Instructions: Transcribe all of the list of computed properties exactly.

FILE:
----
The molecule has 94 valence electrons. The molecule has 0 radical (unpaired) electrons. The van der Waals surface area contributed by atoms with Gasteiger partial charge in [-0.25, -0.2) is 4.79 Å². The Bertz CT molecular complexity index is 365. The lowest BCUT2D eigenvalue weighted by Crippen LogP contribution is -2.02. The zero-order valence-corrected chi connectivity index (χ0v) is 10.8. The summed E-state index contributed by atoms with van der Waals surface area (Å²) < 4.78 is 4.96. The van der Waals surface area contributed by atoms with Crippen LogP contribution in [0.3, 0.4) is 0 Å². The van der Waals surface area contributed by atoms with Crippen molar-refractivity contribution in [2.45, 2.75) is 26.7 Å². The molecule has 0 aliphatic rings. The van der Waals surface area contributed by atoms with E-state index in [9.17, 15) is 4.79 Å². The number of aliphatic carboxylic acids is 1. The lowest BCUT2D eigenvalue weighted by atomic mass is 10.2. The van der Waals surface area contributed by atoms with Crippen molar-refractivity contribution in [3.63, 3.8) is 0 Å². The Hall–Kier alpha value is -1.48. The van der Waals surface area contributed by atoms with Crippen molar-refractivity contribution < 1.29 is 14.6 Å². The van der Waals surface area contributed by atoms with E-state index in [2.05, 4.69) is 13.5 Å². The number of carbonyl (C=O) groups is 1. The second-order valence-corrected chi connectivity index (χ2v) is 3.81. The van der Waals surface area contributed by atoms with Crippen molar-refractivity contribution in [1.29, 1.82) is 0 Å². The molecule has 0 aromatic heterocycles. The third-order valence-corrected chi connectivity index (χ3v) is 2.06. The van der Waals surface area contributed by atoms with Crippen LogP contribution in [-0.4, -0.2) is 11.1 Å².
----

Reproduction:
The molecule has 94 valence electrons. The molecule has 0 radical (unpaired) electrons. The van der Waals surface area contributed by atoms with Gasteiger partial charge in [-0.25, -0.2) is 4.79 Å². The Bertz CT molecular complexity index is 365. The lowest BCUT2D eigenvalue weighted by Crippen LogP contribution is -2.02. The zero-order valence-corrected chi connectivity index (χ0v) is 10.8. The summed E-state index contributed by atoms with van der Waals surface area (Å²) < 4.78 is 4.96. The van der Waals surface area contributed by atoms with Crippen LogP contribution in [0.3, 0.4) is 0 Å². The van der Waals surface area contributed by atoms with Crippen molar-refractivity contribution in [2.45, 2.75) is 26.7 Å². The molecule has 0 aliphatic rings. The van der Waals surface area contributed by atoms with E-state index in [9.17, 15) is 4.79 Å². The number of aliphatic carboxylic acids is 1. The lowest BCUT2D eigenvalue weighted by atomic mass is 10.2. The van der Waals surface area contributed by atoms with Crippen molar-refractivity contribution in [3.63, 3.8) is 0 Å². The Hall–Kier alpha value is -1.48. The van der Waals surface area contributed by atoms with Crippen molar-refractivity contribution < 1.29 is 14.6 Å². The van der Waals surface area contributed by atoms with E-state index in [2.05, 4.69) is 13.5 Å². The number of carbonyl (C=O) groups is 1. The second-order valence-corrected chi connectivity index (χ2v) is 3.81. The van der Waals surface area contributed by atoms with Crippen molar-refractivity contribution in [1.29, 1.82) is 0 Å². The molecule has 0 aromatic heterocycles. The third-order valence-corrected chi connectivity index (χ3v) is 2.06. The van der Waals surface area contributed by atoms with Crippen LogP contribution in [-0.4, -0.2) is 11.1 Å².